When the application is built via acquisitions, there may be multiple databases that require integration to keep information consistent across modules. Also, the look and feel will almost certainly be different between modules, as will the security model, the administration forms and the help system. While not a showstopper on its own, this is something to consider.
Does the contract include a test environment, and does it cost money to sync it to production?
Having a test environment in which you can experiment with changes without affecting the live system is very important. HRMS vendors will often update the test environment before updating the production system, which offers you the opportunity to confirm the update hasn't broken any existing functions and to review the new features you may want to implement.
Another question to ask is how you sync the test environment with production data. Over time, the test environment will become out of date, and to truly test a major change before moving it to production, you will want to ensure the two environments are similar.
When evaluating HRMS vendors, ask if they offer a test environment, what the process is for updating it with production data and any associated costs.
Where is the implementation team located, and will that affect work hours?
Many HRMS vendors have employees around the world working in remote offices or from home. This isn't of great concern on its own, but you should understand the technology they will use to communicate with you if they are remote, and you should know their standard hours of work. At a minimum, you want sufficient overlap in your daily working hours to hold regular and ad hoc meetings without having to adjust your work hours.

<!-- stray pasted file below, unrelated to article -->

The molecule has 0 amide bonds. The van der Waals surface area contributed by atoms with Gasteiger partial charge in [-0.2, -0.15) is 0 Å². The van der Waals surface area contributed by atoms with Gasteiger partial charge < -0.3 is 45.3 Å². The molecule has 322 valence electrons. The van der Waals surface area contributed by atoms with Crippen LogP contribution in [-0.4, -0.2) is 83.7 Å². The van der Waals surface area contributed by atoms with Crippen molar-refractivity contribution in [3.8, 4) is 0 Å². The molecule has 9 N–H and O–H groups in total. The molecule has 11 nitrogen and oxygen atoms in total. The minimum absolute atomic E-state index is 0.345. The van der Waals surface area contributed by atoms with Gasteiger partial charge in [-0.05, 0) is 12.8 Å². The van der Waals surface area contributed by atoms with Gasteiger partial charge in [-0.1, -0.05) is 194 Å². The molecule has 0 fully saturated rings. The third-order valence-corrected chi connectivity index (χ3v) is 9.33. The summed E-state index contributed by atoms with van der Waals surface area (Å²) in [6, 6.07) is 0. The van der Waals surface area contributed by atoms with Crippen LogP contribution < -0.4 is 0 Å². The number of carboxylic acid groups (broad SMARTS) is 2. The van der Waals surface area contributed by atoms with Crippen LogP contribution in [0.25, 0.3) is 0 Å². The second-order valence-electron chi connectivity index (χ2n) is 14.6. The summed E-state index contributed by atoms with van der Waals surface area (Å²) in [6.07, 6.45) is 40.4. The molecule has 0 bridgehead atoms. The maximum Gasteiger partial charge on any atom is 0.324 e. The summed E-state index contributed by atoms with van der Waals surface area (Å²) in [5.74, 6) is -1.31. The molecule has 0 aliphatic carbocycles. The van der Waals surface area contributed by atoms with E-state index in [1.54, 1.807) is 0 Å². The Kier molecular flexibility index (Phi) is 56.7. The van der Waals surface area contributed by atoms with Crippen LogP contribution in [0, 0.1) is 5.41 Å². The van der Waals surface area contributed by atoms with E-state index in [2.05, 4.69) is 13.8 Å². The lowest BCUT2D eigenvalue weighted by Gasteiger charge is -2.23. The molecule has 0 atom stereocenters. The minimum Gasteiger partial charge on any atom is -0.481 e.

Is there an additional charge to access vendor training?
Many HRMS vendors require you to pay for access to their training sites, which may include instruction manuals and training videos. However, not all vendors charge for this. Some realize that for you to be successful, you need to learn how to use the system and be able to train others.
While free training material is ideal, it should be secondary to your other requirements, as it is often inexpensive and may not even be necessary within a year.
What are the technical support processes and response times?
Technical support is your lifeline shortly after go-live when the implementation team moves onto its next customer. It's important to ask questions about the support you will receive post-implementation, such as hours of operation, expected response and update times, and options for logging and updating support tickets.
You may also want to ask if the vendor has a customer portal that allows customers to interact with one another. In some cases, such a portal can get you a quicker response than logging a ticket with technical support.
Failing to account for these requirements early on can lead to significant challenges.